Lessons in resiliency from Harry Potter and J.K. Rowling

Jan 11 2019

Lessons in resiliency from Harry Potter and J.K. Rowling

“Rock bottom became the solid foundation in which I built my life.”
–J.K. Rowling

By now, the story is well known. While stuck on a delayed train, a medical researcher for Amnesty International hatches the idea for a series of books about a boy and his friends who attend a school for wizards and do battle against evil.  The aspiring author goes through a seven-year period of loss as her mother passes away, divorces her first husband, and battles poverty until her first book is published in 1997.

While this kind of rags to riches story may seem like a fairy tale, J.K. Rowling’s journey from personal hardship to the richest author in the world is in fact true and can serve as an inspiration to all of us.  As a parent and as an educator, I have loved the Harry Potter books for the lessons they can teach us. In particular, I appreciate how Rowling captured the ups and downs that students in school experience and how important it is for children to learn resilience, whether it’s because the fate of the world is in peril or one is arguing with his friends.

I mentioned how well the Harry Potter series portrays this concept during conversations our younger son and I had while hiking in Big Bend National Park over the winter holiday. For a number of reasons and for many years, our college freshman has been interested in the role that struggle plays in one’s personal life and what separates those people who bounce back from hardship versus those who succumb and never achieve their potential.  He wrote his high school senior thesis on this topic, and after much research, he came to the conclusion that one of the most important criteria for success is the way that parents help their children deal with adversity.

A November 26th article in the online magazine Fatherly called “Resilient Kids Come From Parents Who Do These 8 Things” by Lizzy Francis supports the notion that we parents play a large role in helping our children grapple with difficult situations.  In this piece, Francis quotes advice from Amy Morin, LCSW, and author of 13 Things Mentally Strong Parents Don’t Do.  Whether it’s not being chosen for a team, receiving a low grade on a test, or opening a rejection letter from a college, our children will experience a number of “failures” over their lives, and as parents we can teach them how to respond so they don’t crumble but in fact come back even stronger than before. This is not to deny that there will be pain-there will be, but we can aid our children in learning that, as a colleague once said, “a failure is an event, not a person.”

Morin gives eight suggestions for bringing up resilient children. (If you’re interested in learning more, there’s a large body of fascinating research on building resilience, including a multi-year study by the US Army.)  She advises parents to allow their children to experience struggle and rejection, but we need to give them the tools to do this successfully and not allow them to fall into the trap of self-victimization. This may sound obvious, but as parents it’s all too easy to adhere to the notion that we’re only as happy as our least happy child, and as a result, we attempt to protect our children from adverse experiences.  According to Morin, we need to do more than just tell our children to “suck it up;” we should help them learn how to identify what they’re feeling, acknowledge their mistakes, practice self-care, and develop a plan for moving forward. In addition, we want our children to understand the connection between their effort and their achieving positive results. As Angela Duckworth explains so well in her book Grit, we should recognize our children’s work ethic and habits, rather than their innate ability, when they do well.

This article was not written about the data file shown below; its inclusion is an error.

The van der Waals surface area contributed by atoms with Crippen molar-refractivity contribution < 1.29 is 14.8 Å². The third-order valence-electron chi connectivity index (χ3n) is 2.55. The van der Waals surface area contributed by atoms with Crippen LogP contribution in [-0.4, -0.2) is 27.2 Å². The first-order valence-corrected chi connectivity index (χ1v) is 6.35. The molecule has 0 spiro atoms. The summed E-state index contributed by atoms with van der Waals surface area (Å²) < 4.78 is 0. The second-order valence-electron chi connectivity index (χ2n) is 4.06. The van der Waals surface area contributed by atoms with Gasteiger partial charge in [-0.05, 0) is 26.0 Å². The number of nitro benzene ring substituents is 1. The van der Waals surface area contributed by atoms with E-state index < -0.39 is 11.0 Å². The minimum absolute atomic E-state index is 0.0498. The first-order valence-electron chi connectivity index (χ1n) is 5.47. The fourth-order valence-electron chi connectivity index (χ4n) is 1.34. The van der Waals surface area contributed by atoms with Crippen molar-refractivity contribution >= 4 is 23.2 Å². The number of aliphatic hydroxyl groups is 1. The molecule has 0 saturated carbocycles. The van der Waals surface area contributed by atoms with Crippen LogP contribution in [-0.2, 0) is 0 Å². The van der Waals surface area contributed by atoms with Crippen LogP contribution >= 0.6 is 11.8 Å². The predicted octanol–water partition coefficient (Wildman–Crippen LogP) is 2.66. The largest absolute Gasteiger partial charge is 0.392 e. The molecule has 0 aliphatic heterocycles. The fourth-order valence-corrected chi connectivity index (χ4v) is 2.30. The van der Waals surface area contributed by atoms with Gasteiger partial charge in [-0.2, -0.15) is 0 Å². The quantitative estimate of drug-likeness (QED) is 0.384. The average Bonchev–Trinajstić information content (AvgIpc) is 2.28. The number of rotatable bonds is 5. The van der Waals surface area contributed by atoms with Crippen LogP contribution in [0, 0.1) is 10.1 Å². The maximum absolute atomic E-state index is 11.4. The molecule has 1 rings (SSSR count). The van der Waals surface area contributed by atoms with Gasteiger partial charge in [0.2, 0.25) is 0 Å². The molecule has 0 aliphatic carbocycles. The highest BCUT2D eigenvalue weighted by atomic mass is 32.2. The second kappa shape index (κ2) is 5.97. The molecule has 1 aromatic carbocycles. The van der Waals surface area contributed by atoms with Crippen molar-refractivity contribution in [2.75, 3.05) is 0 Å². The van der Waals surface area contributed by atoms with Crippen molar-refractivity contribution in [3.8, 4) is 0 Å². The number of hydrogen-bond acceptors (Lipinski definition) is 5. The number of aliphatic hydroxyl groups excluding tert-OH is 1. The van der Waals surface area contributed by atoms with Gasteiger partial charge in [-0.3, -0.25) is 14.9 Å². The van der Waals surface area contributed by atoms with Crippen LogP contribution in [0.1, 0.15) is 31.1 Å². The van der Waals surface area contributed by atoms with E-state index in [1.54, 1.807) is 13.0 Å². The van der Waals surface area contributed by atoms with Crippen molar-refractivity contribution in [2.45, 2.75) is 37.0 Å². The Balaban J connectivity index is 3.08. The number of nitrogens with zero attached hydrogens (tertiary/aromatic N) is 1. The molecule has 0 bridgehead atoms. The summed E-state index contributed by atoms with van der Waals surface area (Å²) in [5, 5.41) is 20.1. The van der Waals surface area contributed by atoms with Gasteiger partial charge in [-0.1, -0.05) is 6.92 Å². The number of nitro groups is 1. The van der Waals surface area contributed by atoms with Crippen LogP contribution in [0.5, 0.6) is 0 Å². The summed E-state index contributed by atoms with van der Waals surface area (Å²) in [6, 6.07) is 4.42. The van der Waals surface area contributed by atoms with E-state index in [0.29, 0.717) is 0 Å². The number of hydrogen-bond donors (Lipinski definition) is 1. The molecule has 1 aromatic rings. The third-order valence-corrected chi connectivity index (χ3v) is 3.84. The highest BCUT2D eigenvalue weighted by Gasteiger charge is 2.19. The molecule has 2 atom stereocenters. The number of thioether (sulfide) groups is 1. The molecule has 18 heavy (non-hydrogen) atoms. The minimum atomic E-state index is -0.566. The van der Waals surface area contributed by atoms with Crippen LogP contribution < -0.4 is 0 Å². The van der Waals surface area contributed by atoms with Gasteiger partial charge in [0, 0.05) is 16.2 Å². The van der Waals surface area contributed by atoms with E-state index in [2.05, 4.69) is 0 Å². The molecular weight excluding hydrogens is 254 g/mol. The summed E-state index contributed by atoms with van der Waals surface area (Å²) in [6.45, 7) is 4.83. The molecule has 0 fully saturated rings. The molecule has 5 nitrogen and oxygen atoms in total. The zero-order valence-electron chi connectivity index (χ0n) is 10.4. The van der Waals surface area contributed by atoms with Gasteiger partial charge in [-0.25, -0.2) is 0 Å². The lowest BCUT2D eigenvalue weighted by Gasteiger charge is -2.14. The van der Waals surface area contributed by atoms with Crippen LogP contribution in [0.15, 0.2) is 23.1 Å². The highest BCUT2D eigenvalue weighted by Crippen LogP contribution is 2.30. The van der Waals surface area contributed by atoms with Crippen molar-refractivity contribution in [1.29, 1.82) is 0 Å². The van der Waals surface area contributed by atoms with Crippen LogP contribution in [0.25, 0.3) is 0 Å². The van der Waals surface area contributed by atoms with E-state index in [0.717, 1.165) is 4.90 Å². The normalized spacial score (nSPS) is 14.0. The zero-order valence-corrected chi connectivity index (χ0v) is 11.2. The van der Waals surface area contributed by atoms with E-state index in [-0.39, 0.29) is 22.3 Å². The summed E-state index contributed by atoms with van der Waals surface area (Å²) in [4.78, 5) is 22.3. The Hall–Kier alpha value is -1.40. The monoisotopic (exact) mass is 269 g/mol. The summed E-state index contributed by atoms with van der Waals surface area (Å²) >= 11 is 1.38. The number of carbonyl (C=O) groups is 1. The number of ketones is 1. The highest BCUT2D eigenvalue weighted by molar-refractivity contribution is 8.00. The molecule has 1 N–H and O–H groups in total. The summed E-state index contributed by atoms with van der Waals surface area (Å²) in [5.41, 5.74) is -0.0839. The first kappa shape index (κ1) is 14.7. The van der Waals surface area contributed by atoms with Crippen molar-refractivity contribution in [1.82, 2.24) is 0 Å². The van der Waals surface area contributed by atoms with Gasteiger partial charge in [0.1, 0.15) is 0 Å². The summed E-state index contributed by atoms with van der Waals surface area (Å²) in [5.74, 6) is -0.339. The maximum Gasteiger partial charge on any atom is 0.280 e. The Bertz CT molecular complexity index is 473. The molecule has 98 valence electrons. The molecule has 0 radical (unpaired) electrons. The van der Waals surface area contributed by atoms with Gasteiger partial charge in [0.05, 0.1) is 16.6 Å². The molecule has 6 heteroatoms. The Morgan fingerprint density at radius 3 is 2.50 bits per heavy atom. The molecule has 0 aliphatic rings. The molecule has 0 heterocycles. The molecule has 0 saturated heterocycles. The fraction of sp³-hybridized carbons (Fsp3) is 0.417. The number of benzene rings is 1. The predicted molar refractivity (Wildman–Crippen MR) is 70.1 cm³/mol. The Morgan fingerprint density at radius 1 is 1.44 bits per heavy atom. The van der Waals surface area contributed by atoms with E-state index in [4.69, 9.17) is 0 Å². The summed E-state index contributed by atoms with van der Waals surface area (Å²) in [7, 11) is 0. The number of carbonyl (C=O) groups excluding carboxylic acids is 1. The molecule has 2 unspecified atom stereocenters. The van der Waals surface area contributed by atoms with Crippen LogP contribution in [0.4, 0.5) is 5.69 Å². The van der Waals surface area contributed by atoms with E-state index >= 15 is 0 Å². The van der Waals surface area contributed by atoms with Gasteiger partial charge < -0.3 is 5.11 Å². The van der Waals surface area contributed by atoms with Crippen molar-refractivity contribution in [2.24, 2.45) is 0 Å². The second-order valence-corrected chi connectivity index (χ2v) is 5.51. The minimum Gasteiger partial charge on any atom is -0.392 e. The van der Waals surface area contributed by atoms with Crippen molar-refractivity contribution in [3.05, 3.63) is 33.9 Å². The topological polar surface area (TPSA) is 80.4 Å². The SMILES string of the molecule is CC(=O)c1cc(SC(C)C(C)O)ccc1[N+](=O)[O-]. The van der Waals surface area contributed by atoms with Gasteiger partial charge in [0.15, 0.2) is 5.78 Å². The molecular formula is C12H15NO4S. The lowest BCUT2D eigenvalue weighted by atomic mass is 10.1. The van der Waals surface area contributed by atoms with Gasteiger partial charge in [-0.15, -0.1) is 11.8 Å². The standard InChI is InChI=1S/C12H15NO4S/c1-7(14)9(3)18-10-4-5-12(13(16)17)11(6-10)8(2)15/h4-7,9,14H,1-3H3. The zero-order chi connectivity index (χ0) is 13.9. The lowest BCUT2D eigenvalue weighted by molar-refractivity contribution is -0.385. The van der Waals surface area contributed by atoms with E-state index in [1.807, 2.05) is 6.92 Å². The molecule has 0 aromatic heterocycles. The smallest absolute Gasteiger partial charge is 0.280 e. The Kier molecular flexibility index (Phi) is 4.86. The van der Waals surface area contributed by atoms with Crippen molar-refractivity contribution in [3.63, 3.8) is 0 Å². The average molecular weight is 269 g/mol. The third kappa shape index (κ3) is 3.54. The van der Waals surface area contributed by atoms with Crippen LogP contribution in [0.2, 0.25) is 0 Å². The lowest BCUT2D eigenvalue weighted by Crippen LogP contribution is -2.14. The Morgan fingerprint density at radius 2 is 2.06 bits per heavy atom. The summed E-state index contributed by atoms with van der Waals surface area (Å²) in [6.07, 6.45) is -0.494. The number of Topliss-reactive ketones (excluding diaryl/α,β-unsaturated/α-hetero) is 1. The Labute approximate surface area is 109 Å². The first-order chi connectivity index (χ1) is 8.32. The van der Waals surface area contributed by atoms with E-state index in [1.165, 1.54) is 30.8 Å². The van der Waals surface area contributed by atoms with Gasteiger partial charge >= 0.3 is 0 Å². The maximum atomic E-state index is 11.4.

Of course, implementing these suggestions is not easy.  In fact, teaching our children how to be resilient may be one of the most challenging components of parenting. It hurts to see them feel pain, rejection, or loss, and it can surface many of our own personal experiences. (Perhaps, and while not minimizing what they’re feeling currently, we can use our own life events as teaching tools for our children to let them know that others have gone through something similar and have flourished.) If we want our children to be successful in the long term, rather than merely happy in the moment, coaching them on how to rebound from life’s adversities may be one of the most important skills they develop.

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